What’s cannabis legalization in the US Midterms look like this year? We’ve got five states with legalization measures on the ballot. If all five go through, cannabis will be legal in nearly half of the United States.

The five states that could legalize cannabis on November 8th are Arkansas, Maryland, Missouri, North Dakota and South Dakota.

Voters are asked to weigh in on recreational legalization. All states have medical cannabis programs except South Dakota.

Cannabis Legalization in the Midterms – 10 Years Later

Cannabis Legalization in the Midterms (November 2022)

For ten years, cannabis legalization has been a midterm election topic, depending on your state. In 2012, Colorado and Washington were the first states to legalize recreational cannabis for consenting adults.

On November 6th, 2012, voters approved Colorado Amendment 64 and Washington Initiative 502.

For the 2014 midterms, Alaska, Oregon, and Washington D.C. approved legal recreational cannabis. Alaska and Oregon legalized like Colorado, with only D.C. taking a non-commercial approach.

While cannabis remains illegal federally, in 2014, the Justice Department announced a policy to allow Indian tribes to buy, sell, and consume cannabis on Indian Reservations.

In 2015, the Flandreau Santee Sioux Tribe (of South Dakota) voted to legalize recreational cannabis.

In the 2016 midterms, California, Nevada, Massachusetts, and Maine joined the roster of legal states.

Up until 2018, every cannabis legalization came from ballot initiatives. Vermont became the first state to legalize through the legislature. Vermont’s initial bill did not allow for commercial sales.

Also, in 2018, Donald Trump signed the Farm Bill, which effectively legalized cannabis so long as delta-9-THC levels remain low. However, there’s a loophole which allows for the cultivation of cannabis plants high in delta-8 THC, which is also psychoactive.

In the 2020 midterms, four more states legalized cannabis:

  1. Arizona
  2. Montana
  3. New Jersey
  4. South Dakota

However, the courts overruled the decisions of voters in South Dakota. This made South Dakota the first state to have its legalization referendum overturned, as well as legalizing recreational cannabis without a medical program first.

Midterm Elections: What You Need to Know

Cannabis Legalization in the Midterms (November 2022)

As you can see, cannabis legalization is becoming an American tradition in the midterms. At this rate, all 50 states will likely legalize before the federal government gets anything passed.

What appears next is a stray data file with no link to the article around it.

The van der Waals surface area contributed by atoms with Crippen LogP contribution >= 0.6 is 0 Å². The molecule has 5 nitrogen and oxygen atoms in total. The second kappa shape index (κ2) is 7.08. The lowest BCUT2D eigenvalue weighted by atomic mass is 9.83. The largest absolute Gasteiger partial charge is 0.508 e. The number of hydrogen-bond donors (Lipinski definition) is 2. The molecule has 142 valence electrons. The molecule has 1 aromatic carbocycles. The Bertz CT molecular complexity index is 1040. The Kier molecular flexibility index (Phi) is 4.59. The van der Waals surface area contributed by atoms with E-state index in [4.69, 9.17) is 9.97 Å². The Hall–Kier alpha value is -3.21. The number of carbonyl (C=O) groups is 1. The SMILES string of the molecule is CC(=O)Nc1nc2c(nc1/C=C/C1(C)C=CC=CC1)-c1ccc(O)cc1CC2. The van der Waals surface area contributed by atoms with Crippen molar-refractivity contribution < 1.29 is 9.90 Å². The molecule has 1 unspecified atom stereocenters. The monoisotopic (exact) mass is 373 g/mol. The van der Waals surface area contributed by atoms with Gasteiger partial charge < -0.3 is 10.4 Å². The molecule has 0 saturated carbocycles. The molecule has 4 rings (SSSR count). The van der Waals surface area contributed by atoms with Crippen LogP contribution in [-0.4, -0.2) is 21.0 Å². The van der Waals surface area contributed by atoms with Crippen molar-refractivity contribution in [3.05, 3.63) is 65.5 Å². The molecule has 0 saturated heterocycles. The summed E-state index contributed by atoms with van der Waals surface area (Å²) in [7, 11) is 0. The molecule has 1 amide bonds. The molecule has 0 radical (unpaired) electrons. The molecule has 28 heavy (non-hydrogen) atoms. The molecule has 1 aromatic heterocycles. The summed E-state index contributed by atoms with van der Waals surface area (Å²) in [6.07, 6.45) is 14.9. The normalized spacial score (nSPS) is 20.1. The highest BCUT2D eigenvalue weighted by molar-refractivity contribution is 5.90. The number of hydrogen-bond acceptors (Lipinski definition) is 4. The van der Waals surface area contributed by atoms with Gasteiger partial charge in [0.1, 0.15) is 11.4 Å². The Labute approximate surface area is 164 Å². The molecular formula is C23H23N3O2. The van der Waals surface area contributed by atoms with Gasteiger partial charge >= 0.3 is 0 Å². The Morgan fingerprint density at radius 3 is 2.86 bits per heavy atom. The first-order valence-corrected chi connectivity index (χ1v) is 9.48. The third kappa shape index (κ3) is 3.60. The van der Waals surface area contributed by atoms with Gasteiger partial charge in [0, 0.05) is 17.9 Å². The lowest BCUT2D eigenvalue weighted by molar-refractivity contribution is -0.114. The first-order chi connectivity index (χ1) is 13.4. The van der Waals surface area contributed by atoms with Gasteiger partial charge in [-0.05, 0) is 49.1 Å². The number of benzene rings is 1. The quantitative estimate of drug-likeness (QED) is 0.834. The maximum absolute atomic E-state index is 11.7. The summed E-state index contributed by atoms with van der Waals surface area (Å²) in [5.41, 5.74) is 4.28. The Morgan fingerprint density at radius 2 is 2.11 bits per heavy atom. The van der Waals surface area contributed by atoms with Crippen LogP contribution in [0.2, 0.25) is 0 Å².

But will cannabis legalization pass in Arkansas, Maryland, Missouri, North Dakota or South Dakota?

Polling in Arkansas shows about 50% support, with 43% opposed and 6.5% undecided.

Maryland will likely legalize tomorrow, with 73% of its residents’ favour legalization.

Polling is equally impressive in Missouri, where only 35% oppose legalization.

North Dakota already voted against cannabis legalization in the 2018 midterms. The current race is neck and neck. However, advocates say they’ve learned from their mistakes in ’18 and are now better funded and organized.

Voters in South Dakota already voted yes to cannabis legalization in the 2020 midterms. But their Supreme Court dismissed the outcome.

So far, polling in South Dakota indicates that 40% favour legalizing and 51% oppose, with the rest uncertain. 

Why Did the South Dakota Supreme Court Overturn Cannabis Legalization?

Cannabis Legalization in the Midterms (November 2022)

According to the South Dakota state constitution, amendments must only deal with one subject at a time. Judge Christina Klinger argued that South Dakota’s 2020 midterm cannabis legalization violated this law.

Ergo, she struck it down as unconstitutional. South Dakota Governor Kristi Noem is also vocally anti-cannabis. She appointed Judge Klinger in 2019.

Klinger wrote in her ruling: “Amendment A is a revision as it has far-reaching effects on the basic nature of South Dakota’s governmental system.”

Klinger wrote that cannabis legalization would have involved too many administrative changes, including business licensing, taxation, and cultivation rules. Accordingly, “it overstepped the authority of the executive and legislative branches of government.”

Never mind that other states have legalized cannabis in the midterms using ballot initiatives. All without any kind of major trouble.

It’s frustrating but not surprising, considering the efforts the “No” side put into their campaign. For example, police literally sued to block cannabis legalization by appealing to the state’s constitution.

All this despite 54 percent of voters voting yes for cannabis legalization.

This attitude has become all too common in recent history (Russiagate, Stop the Steal, Brexit). If you don’t get the desired results, ignore them or blame the Russians.

After all, it is Joesph Stalin who said it’s not the votes that count but who counts the votes.

That was certainly true for South Dakota in 2020. Let’s hope history doesn’t repeat itself.